UK major BP is increasingly worried about the possibility of a takeover bid from another oil company, as it struggles under the strain of mounting compensation costs in the aftermath of the Gulf of Mexico oil spill.
According to a BBC report, BP has complained it is suffering huge losses as rules for assessing "business economic loss" are systematically abused, forcing the company to hand over large amounts of money to firms that suffered no harm from the Deepwater Horizon spill three years ago.
The company believes that most of the claims amount to "fictitious and inflated losses", leading to undeserved payments. BP has been ordered to pay "hundreds of millions of dollars" to business establishments in the region by the US authorities, and according to the company such payments could stretch to billions of dollars.
BP is reportedly planning to seek the help of the prime minister and chancellor to persuade the US government to intervene in the matter. US President Barack Obama will attend the G8 Summit in the UK next month and BP expects David Cameron to raise the issue with his counterpart during the meeting, according to the BBC.
In an appeal document recently filed in court, BP argued that the present compensation system will deliver "irreparable harm" to the company and push the company into serious financial crisis if it is not swiftly reformed.
BP reported a profit of $4.2bn (£2.6bn/€3.2bn) in the January-March period, down 9% from $4.67bn reported in the first quarter of 2012. This compares with analysts' estimates of $3.27bn.
The oil giant expects the compensation costs to shoot up above the $8.2bn already set aside for the purpose by the company. BP said that the amount will be "less", if it is successful in its appeal against the assessment procedures, but will be a "further significant increase to the total estimated cost", if it loses the appeal.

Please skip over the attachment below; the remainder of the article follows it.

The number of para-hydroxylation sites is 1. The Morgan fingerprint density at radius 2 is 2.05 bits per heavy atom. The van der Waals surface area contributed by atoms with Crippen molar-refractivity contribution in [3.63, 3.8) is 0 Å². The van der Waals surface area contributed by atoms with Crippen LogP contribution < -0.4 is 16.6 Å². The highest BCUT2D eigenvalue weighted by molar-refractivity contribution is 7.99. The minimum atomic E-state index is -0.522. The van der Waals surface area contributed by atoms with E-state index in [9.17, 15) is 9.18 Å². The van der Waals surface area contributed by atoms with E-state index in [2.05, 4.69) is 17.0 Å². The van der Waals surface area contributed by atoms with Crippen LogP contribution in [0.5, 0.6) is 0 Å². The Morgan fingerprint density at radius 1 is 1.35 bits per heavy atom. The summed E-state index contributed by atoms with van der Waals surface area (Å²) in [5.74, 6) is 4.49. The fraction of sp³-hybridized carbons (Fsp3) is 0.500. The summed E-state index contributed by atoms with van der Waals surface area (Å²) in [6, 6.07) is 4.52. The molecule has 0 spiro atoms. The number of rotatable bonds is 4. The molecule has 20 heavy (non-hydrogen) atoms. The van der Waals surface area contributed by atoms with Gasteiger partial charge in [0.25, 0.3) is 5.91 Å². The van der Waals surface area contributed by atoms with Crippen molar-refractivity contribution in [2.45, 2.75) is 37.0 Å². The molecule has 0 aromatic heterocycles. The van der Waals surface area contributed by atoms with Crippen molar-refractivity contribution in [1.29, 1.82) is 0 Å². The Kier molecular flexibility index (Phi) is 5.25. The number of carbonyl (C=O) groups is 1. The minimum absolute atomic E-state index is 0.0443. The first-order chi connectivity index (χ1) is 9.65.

BP and its partners in the Deepwater Horizon rig, Transocean and Halliburton, are facing a trial in New Orleans that will determine the extent of compensation they have to pay for the spill, which lasted between April and July 2010.
The first phase of the trial, to determine the share of blame between BP and its partners, ended on 17 April. The second phase of the trial due to start in September will determine the quantity of oil lost, which the US government puts at 4.9 million barrels, and the extent of the compensation.
In 2010, the Deepwater Horizon oil rig exploded in the BP-owned Macondo Prospect, spilling millions of barrels of oil into the surrounding waters over a three-month period.
Eleven workers on the rig died in the explosion and environmental devastation slicked its way through the waters, poisoning marine life as well as a number of clean-up workers and Gulf of Mexico residents.
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